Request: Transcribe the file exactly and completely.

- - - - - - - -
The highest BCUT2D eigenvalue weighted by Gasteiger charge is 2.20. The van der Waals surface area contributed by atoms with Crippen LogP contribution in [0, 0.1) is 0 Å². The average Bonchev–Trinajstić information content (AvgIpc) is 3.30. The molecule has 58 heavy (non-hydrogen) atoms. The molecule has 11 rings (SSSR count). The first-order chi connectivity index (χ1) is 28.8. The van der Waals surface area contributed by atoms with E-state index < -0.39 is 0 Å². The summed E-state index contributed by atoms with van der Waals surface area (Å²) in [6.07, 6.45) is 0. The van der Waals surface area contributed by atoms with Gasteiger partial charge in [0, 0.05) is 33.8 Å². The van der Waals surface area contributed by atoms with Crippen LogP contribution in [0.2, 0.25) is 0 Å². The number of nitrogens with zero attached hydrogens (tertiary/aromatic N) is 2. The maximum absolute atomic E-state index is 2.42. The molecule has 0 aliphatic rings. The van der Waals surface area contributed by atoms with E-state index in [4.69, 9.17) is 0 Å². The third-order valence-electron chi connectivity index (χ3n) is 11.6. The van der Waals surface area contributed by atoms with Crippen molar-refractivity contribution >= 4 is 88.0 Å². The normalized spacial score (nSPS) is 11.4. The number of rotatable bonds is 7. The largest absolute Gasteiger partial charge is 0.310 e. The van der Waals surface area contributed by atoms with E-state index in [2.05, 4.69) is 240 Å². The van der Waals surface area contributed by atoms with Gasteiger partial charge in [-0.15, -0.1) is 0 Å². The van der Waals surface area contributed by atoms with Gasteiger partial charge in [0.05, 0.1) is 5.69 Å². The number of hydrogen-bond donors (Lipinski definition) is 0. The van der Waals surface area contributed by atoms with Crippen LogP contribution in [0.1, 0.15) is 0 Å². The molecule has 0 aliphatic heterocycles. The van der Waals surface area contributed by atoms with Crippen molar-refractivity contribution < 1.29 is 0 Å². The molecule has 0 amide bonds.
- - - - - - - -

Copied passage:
The highest BCUT2D eigenvalue weighted by Gasteiger charge is 2.20. The van der Waals surface area contributed by atoms with Crippen LogP contribution in [0, 0.1) is 0 Å². The average Bonchev–Trinajstić information content (AvgIpc) is 3.30. The molecule has 58 heavy (non-hydrogen) atoms. The molecule has 11 rings (SSSR count). The first-order chi connectivity index (χ1) is 28.8. The van der Waals surface area contributed by atoms with E-state index < -0.39 is 0 Å². The summed E-state index contributed by atoms with van der Waals surface area (Å²) in [6.07, 6.45) is 0. The van der Waals surface area contributed by atoms with Gasteiger partial charge in [0, 0.05) is 33.8 Å². The van der Waals surface area contributed by atoms with Crippen LogP contribution in [0.2, 0.25) is 0 Å². The number of nitrogens with zero attached hydrogens (tertiary/aromatic N) is 2. The maximum absolute atomic E-state index is 2.42. The molecule has 0 aliphatic rings. The van der Waals surface area contributed by atoms with E-state index in [4.69, 9.17) is 0 Å². The third-order valence-electron chi connectivity index (χ3n) is 11.6. The van der Waals surface area contributed by atoms with Crippen molar-refractivity contribution >= 4 is 88.0 Å². The normalized spacial score (nSPS) is 11.4. The number of rotatable bonds is 7. The largest absolute Gasteiger partial charge is 0.310 e. The van der Waals surface area contributed by atoms with E-state index in [2.05, 4.69) is 240 Å². The van der Waals surface area contributed by atoms with Gasteiger partial charge in [-0.15, -0.1) is 0 Å². The van der Waals surface area contributed by atoms with Gasteiger partial charge in [0.05, 0.1) is 5.69 Å². The number of hydrogen-bond donors (Lipinski definition) is 0. The van der Waals surface area contributed by atoms with Crippen LogP contribution in [0.1, 0.15) is 0 Å². The molecule has 0 aliphatic heterocycles. The van der Waals surface area contributed by atoms with Crippen molar-refractivity contribution < 1.29 is 0 Å². The molecule has 0 amide bonds.